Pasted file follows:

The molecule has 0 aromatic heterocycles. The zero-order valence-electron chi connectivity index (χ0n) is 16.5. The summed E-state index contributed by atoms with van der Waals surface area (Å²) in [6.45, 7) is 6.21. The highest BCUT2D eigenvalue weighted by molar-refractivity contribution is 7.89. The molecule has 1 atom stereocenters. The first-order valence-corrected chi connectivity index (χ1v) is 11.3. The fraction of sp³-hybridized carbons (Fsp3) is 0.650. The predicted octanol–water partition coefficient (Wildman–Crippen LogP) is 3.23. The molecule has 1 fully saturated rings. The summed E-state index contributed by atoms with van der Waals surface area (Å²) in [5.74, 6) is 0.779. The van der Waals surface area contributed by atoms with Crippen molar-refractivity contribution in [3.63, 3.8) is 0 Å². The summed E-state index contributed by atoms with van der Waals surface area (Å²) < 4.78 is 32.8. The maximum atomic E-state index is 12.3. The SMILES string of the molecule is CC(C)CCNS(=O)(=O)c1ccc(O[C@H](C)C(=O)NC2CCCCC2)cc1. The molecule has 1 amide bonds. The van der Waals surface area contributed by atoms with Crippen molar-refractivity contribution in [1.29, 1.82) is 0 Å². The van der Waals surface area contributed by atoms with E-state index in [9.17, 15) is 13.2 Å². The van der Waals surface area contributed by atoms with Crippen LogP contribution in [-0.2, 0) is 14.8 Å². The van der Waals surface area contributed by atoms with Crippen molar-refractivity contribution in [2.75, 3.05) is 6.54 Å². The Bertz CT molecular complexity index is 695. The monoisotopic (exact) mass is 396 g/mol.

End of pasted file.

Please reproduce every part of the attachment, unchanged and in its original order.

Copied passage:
The molecule has 0 aromatic heterocycles. The zero-order valence-electron chi connectivity index (χ0n) is 16.5. The summed E-state index contributed by atoms with van der Waals surface area (Å²) in [6.45, 7) is 6.21. The highest BCUT2D eigenvalue weighted by molar-refractivity contribution is 7.89. The molecule has 1 atom stereocenters. The first-order valence-corrected chi connectivity index (χ1v) is 11.3. The fraction of sp³-hybridized carbons (Fsp3) is 0.650. The predicted octanol–water partition coefficient (Wildman–Crippen LogP) is 3.23. The molecule has 1 fully saturated rings. The summed E-state index contributed by atoms with van der Waals surface area (Å²) in [5.74, 6) is 0.779. The van der Waals surface area contributed by atoms with Crippen molar-refractivity contribution in [3.63, 3.8) is 0 Å². The summed E-state index contributed by atoms with van der Waals surface area (Å²) < 4.78 is 32.8. The maximum atomic E-state index is 12.3. The SMILES string of the molecule is CC(C)CCNS(=O)(=O)c1ccc(O[C@H](C)C(=O)NC2CCCCC2)cc1. The molecule has 1 amide bonds. The van der Waals surface area contributed by atoms with Crippen molar-refractivity contribution in [1.29, 1.82) is 0 Å². The van der Waals surface area contributed by atoms with E-state index in [9.17, 15) is 13.2 Å². The van der Waals surface area contributed by atoms with Crippen LogP contribution in [-0.2, 0) is 14.8 Å². The van der Waals surface area contributed by atoms with Crippen molar-refractivity contribution in [2.75, 3.05) is 6.54 Å². The Bertz CT molecular complexity index is 695. The monoisotopic (exact) mass is 396 g/mol.